# Fixed Income R30 practice problem 2...

Anyone else would have expected the wording “the cheapest to deliver bond is priced…with duration…”?? Instead they speak of futures contract. So why applying the conversion factor in the solution?

When short delivers the actual bond to the investor of a long futures contract , sometimes there could be many different alternative securities that could be delivered , as specified in the terms of the contract. Usually short is allowed to deliver an available bond of their choosing that meets the specs. This is called CTD , and it has a conversion factor. I am sure you know all this from previous lvl s ?

OK, just to make it clear: 2 different wordings - first one like in the original text: “the futures contract it would use is priced at €130,000 and has a duration of 9.35. Assume that the conversion factor for the futures contract is 1.06” “the cheapest to deliver bond to the futures contract it would use is priced at €130,000 and has a duration of 9.35. Assume that the conversion factor for the futures contract is 1.06” first one i wouldn’t use the conversion factor in my calculation, while in the second one i would…but CFAI also does in first wording.

What is the futures contract on? – it is on a bond. what is the bond that would be delivered – the cheapest to deliver bond. so in option 1) even though they do not specifically mention it – that is how it is… not sure if a futures contract on a bond to be delivered is on a fixed bond. It is upto the “seller” of the bond to decide which bond he would deliver - and more often than not it would be the CTD bond.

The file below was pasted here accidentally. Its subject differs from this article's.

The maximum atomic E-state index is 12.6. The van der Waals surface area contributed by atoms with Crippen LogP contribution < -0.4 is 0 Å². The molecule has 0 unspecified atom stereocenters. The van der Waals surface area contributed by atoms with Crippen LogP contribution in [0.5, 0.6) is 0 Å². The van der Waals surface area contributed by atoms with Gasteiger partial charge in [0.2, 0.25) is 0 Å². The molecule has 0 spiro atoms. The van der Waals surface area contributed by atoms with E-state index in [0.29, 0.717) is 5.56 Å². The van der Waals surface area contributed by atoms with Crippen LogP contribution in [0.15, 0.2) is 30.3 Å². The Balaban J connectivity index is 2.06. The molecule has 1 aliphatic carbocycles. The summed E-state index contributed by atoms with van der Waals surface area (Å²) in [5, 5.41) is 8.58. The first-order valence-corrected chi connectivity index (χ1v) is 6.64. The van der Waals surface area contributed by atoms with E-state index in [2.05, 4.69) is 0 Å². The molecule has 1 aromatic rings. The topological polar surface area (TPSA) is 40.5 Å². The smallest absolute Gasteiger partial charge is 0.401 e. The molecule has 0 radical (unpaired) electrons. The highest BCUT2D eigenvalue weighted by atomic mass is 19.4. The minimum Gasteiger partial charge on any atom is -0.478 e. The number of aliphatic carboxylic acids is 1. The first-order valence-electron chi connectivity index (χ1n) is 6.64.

They have mixed up the terms . The CTD bond has a conversion factor , while the futures contract may have a number of alternative bonds that COULD be delivered , each having its own conversion factor . They used the CTD bonds conversion factor and just short-formed it into the “conversion factor for the futures contract” . The actual CTD to be delivered by the short is only known the day before delivery ( depending on the richness of the alternatives) , so you certainly do not know the conversion factor or indeed the price of the bond, when you buy the futures contract.

i’m pretty familiar with the concept of CTD…so no worries with that…BUT when a price for the future is given why applying the conversion factor??? when CTD price is given I would apply…if you like i would also apply when futures price is given and i would physically hedge with CTD in the cash market…

Yes, that was my understandint too: Bond Fut Price=CTD price/con. factor

I agree with IRS-Trader solution says: DCTD = the duration of the cheapest-to-deliver bond = 9.35 PCTD = the price of the cheapest-to-deliver bond = €130,000 they can use conversion factor in that case, but the problem say it is futures price and duration

mik82 Wrote: ------------------------------------------------------- > Yes, that was my understandint too: Bond Fut Price=CTD price/con. factor So, conversion factor is incorporated in futures price ?